Retail giant Woolworths is to close “approximately” 30 Big W stores – but industry experts doubt the bold plan will be enough to save the struggling chain.
Monday’s announcement follows weeks of speculation that as many as 60 of the 183 ailing chain’s shops could face closure as Woolworths looks to bolster Big W’s profitability.
However, IBISWorld senior industry analyst Kim Do said pulling the plug on 30 already underperforming branches was not expected to have a sizeable impact on the business’ performance, and more closures were likely.
“Thirty stores is surprising, because most analysts expected it to be more,” Ms Do said.
“They’ve said they’ll close 30 in the next three years, but IBISWorld predicts that number will grow in the next five years if their profits don’t improve.”
Two distribution centres – one in Monarto, South Australia, and one in Warwick, Queensland – will also be closed in financial year 2020-21 and financial year 2022-23 respectively. The closures are likely to mean the loss of 200 jobs.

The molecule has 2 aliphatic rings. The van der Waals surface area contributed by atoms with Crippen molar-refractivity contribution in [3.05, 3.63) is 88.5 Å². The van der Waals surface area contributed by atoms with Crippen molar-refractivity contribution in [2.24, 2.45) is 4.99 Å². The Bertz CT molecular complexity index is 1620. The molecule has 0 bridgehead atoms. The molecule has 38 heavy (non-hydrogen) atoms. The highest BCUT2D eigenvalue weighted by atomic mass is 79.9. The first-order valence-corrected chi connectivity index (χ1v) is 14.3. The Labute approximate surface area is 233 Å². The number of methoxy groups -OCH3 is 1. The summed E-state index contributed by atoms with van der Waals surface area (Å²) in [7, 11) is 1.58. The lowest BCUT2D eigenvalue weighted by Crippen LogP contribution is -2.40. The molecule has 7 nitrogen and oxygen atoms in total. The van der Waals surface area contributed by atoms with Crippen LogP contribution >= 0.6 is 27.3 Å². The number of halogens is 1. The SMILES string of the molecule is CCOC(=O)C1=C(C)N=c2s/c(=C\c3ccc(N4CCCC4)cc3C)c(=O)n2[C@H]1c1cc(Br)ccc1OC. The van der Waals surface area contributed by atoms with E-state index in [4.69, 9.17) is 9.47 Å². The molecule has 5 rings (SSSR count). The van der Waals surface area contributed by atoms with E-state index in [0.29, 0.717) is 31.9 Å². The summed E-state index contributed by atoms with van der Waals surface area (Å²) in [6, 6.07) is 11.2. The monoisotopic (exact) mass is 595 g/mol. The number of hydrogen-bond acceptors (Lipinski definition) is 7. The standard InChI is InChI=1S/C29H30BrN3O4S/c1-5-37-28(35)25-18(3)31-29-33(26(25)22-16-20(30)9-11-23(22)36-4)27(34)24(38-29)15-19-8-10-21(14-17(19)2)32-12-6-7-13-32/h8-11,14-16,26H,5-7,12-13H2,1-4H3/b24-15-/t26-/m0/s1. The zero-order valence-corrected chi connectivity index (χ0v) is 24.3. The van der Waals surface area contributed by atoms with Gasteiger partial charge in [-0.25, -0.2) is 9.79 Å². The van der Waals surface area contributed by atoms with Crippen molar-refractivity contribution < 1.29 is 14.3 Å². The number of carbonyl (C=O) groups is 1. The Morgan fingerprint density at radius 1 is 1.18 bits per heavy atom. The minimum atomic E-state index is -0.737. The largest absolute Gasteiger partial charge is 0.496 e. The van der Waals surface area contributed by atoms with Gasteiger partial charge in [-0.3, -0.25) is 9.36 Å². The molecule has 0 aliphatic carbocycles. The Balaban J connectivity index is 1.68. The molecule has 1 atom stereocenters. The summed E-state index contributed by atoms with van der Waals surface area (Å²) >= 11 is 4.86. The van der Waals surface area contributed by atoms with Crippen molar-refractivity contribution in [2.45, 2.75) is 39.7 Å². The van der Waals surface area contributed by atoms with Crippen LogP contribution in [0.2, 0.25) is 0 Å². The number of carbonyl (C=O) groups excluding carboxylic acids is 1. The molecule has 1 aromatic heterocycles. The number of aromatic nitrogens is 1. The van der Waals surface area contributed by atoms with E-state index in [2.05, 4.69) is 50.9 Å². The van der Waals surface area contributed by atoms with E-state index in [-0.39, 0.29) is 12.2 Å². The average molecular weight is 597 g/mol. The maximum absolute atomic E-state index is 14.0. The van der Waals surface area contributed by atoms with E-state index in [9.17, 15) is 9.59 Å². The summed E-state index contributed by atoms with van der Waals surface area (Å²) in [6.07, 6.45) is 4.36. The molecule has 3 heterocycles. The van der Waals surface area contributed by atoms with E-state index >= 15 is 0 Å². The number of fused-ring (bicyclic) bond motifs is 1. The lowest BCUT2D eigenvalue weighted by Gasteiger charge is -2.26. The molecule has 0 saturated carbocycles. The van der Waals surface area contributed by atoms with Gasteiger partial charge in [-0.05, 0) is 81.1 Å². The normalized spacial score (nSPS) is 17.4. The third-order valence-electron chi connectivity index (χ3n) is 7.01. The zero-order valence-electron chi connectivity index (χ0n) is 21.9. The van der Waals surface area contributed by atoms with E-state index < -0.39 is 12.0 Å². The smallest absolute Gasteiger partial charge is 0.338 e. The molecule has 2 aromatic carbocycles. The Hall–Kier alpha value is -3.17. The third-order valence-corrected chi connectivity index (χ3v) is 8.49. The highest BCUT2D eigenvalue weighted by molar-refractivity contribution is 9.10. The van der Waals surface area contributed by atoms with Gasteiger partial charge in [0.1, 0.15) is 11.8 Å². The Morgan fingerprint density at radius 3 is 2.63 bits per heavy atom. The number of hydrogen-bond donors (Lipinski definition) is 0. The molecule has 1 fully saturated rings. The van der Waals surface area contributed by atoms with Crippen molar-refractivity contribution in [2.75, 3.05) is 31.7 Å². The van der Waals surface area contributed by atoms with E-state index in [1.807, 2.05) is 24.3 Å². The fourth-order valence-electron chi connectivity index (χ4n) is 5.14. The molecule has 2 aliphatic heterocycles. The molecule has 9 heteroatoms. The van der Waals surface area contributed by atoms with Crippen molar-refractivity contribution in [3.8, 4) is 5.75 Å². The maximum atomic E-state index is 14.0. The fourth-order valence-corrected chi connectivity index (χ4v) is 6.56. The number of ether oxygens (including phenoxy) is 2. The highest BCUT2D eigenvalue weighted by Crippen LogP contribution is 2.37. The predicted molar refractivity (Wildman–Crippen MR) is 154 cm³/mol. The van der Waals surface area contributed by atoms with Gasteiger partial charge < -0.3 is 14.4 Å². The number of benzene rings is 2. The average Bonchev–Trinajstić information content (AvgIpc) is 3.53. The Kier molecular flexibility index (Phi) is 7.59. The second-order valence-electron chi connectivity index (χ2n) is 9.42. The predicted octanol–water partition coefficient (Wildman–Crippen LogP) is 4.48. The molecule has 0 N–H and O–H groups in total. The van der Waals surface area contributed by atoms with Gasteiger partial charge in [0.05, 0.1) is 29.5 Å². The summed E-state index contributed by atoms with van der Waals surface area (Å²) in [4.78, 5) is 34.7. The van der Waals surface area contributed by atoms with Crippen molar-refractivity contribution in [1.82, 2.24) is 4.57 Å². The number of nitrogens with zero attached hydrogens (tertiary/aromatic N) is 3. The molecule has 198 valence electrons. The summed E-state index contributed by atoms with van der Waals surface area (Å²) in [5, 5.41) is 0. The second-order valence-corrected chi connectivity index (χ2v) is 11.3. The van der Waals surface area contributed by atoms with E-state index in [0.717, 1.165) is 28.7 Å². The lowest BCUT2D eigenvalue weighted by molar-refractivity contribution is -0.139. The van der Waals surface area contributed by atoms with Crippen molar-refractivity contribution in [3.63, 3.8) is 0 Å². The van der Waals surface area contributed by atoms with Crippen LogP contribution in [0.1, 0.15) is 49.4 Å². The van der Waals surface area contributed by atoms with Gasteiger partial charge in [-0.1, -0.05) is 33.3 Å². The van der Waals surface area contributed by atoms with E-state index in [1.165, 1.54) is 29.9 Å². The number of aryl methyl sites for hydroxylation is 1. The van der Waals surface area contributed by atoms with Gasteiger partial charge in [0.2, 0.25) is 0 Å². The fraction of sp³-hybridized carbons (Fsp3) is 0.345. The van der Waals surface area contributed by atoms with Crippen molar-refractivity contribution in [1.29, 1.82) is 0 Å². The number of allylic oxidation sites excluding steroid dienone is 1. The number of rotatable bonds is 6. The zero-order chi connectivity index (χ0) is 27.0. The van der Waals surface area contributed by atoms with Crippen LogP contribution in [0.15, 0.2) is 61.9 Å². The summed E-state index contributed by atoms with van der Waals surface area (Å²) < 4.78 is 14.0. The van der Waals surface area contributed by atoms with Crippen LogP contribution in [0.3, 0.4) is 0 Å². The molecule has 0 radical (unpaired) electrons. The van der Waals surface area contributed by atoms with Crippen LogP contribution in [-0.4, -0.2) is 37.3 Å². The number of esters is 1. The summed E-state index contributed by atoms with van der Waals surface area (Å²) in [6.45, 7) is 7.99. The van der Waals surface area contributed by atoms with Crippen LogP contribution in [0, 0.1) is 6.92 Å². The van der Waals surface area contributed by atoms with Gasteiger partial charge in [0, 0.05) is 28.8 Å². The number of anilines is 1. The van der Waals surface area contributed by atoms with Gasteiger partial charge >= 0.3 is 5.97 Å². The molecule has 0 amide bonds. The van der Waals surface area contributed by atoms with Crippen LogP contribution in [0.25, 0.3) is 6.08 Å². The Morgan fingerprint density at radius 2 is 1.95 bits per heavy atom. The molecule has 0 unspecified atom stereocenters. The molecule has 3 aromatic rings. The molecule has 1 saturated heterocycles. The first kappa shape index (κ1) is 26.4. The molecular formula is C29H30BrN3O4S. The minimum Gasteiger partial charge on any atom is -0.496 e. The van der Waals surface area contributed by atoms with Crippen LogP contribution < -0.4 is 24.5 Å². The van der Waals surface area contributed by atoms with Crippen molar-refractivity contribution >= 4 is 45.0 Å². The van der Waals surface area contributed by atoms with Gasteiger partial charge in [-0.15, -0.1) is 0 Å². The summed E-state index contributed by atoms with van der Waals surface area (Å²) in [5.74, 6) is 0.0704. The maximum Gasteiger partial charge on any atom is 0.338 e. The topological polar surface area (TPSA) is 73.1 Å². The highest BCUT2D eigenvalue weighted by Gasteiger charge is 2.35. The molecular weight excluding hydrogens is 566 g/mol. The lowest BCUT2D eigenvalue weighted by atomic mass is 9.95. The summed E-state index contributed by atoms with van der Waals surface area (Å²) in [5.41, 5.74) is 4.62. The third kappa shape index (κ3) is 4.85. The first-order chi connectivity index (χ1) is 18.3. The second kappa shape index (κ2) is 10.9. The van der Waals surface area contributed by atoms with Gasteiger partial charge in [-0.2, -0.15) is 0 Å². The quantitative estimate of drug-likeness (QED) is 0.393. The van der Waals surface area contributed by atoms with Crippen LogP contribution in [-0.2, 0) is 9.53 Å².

Woolworths has not said where the 30 stores to be shut are. But Ms Do said they would most likely be in regional and suburban areas.
“Big W doesn’t have many city locations, and where they do we expect those stores to be more profitable,” Ms Do said.
The locations of closing distribution centres might also offer hints for which stores would follow, she said.
“Woolworths said they wanted to bring the supply chains closer to each there, and closing these two distribution centres suggests they don’t see a need for them. But this is all just speculation,” Ms Do said.
South Australian Treasurer Rob Lucas said on Monday closing the Monarto centre would be a blow to the state’s economy.
“Clearly Woolworths is a massive company and there should be some capacity for redeployment and retraining within the group,” he said.
“Ultimately this is a commercial decision that has been taken by a private sector player, which will have a significant impact on those individual workers and families.”
Investors responded positively to the news, with shares in Woolworths Group rallying 2.6 per cent by 2.30pm (AEDT).
‘Robust and sustainable’ future
In a note on the ASX, Woolworths Group chief executive Brad Banducci said the closures would mean a “more robust and sustainable store and distribution centre network” and improve the business’ performance.
“It will accelerate our turnaround plan through a more profitable store network, simplifying current business processes, improving stock flow and lowering inventory,” he said.
Mr Banducci also acknowledged the effect this would have on staff of the affected stores and distribution centres, and said the company will “endeavour to provide affected team members with alternative employment” within the broader Woolworths Group “where possible”.